One of the most striking images of all the interviews was that of the projector. I came back to this idea repeatedly. I can hear Matt’s voice now, saying ‘I was the one that was controlling the film’. He wasn’t sure whether he was the projector or the projectionist. But either way I wonder whether this is central to delirious hallucination. Our experience is the film; our systems of understanding are the projector; what results are the images on the screen – the hallucination. Or more broadly, how we see the world.
Thanks to the generosity of the ICU group, as well as others outside it, I began speaking to people in the miserable weather of early 2013. As I transcribed the interviews, things began to fall into obvious groups. There were clear echoes between one experience and another – themes which manifested themselves in different ways. These themes ultimately formed the basis for Delirium’s songs. Amongst these were losing one’s voice; losing control; the experience of time as a kind of eternity; being attacked or persecuted by people; and the sheer power of the hallucinations, the way they live as memories of reality rather memories of dreams: two defining characteristics seem to be clarity of recall and the (perhaps resulting) confusion between objective, visible ‘reality’ and personal experience: ‘Still today I don’t know whether some things actually happened or whether it was my delirium.’ ‘They’re clear as day. …I couldn’t tell you about what I’ve dreamt in the last month but I could draw you a picture of what that experience was like being in hospital’. ‘What the patient is experiencing – that is their reality, even though objectively looking in it isn’t, it actually is’.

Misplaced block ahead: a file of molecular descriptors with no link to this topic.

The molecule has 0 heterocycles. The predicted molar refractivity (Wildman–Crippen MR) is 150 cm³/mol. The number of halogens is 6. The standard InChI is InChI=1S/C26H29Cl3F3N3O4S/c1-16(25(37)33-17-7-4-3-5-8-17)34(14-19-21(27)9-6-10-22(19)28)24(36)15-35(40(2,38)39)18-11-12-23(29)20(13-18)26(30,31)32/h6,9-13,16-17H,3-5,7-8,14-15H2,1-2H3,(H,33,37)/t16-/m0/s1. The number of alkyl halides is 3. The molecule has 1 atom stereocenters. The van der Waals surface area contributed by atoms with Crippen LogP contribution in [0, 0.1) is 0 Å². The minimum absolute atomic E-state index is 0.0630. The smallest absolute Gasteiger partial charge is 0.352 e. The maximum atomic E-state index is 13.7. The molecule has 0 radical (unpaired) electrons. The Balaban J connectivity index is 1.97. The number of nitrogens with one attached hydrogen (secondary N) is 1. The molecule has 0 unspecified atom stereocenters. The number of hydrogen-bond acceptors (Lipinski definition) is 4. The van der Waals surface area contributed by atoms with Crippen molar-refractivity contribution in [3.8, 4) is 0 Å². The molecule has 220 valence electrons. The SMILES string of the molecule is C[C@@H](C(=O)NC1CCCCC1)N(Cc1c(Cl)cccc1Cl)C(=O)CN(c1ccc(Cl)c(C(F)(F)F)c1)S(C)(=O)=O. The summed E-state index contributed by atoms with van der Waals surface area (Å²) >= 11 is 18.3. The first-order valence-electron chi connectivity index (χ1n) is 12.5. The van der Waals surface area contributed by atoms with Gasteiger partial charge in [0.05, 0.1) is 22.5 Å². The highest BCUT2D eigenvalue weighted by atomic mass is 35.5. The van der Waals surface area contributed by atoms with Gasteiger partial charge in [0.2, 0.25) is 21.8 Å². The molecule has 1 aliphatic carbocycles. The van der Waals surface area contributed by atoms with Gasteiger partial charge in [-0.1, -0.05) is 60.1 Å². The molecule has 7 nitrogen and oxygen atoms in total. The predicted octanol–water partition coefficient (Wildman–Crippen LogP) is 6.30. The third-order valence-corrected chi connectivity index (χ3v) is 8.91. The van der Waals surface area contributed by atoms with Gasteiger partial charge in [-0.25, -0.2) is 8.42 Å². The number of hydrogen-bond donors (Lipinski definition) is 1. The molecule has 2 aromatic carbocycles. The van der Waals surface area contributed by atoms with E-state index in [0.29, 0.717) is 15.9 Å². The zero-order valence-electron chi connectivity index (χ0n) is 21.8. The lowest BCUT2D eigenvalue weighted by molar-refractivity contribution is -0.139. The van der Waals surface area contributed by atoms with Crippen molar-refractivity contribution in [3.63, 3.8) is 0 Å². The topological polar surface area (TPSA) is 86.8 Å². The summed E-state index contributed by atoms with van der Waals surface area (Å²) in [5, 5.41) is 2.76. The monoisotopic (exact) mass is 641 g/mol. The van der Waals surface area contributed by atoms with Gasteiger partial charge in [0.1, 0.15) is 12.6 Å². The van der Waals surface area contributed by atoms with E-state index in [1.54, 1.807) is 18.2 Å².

Some songs, like Dreams or Control, clearly reference these themes – while some approach them through the story of one person’s hallucination: Cortege, for example, focuses on one person’s images, all of which seem to speak of hubris, the futility of ambition and human vanity. Fairies, on the other hand, is about healing ‘guardians’ of a sort – creatures who looked after the subject of the song when his family was unable to visit. Some perhaps leave more space for the listener to come to their own conclusions. And some I hope hint at the vitality, strength and humour of the people who have been through this experience.
Delirium was first performed in London’s Old Operating Theatre in June 2013 with two brilliant musical collaborators – Quinta (playing musical saw and viola) and Christopher Reed (guitar, percussion). I was thrilled that many of the participants could come, and even more that they liked the work and felt it reflected something of their experience. Since then we have performed it at Green Man Festival, at Death Talking to Delirium, Manchester Metropolitan University, and at the International Conference of Culture Health & Wellbeing in Bristol. I am delighted that on 31st October we will perform again at the Vortex in Dalston (east London), and on 29th November we will be taking it to the Trainees and New Consultants Liaison Psychiatry Annual Conference in London, with a discussion panel.
The process of making the work, and its ongoing life, has shifted many things for me, both musically and – without wanting to sound too pretentious – philosophically. Some basic assumptions have been challenged and have resolved themselves into a new form… But the same questions remain about how we care for people, what we consider to be wellness, and how – alongside the amazing work of the ICU follow-up team at Royal Berkshire and many other clinicians – we might challenge the still-pervasive model of treating the body like a machine. As Melanie says in her interview, ‘you can sedate the body, but you can’t sedate the soul.’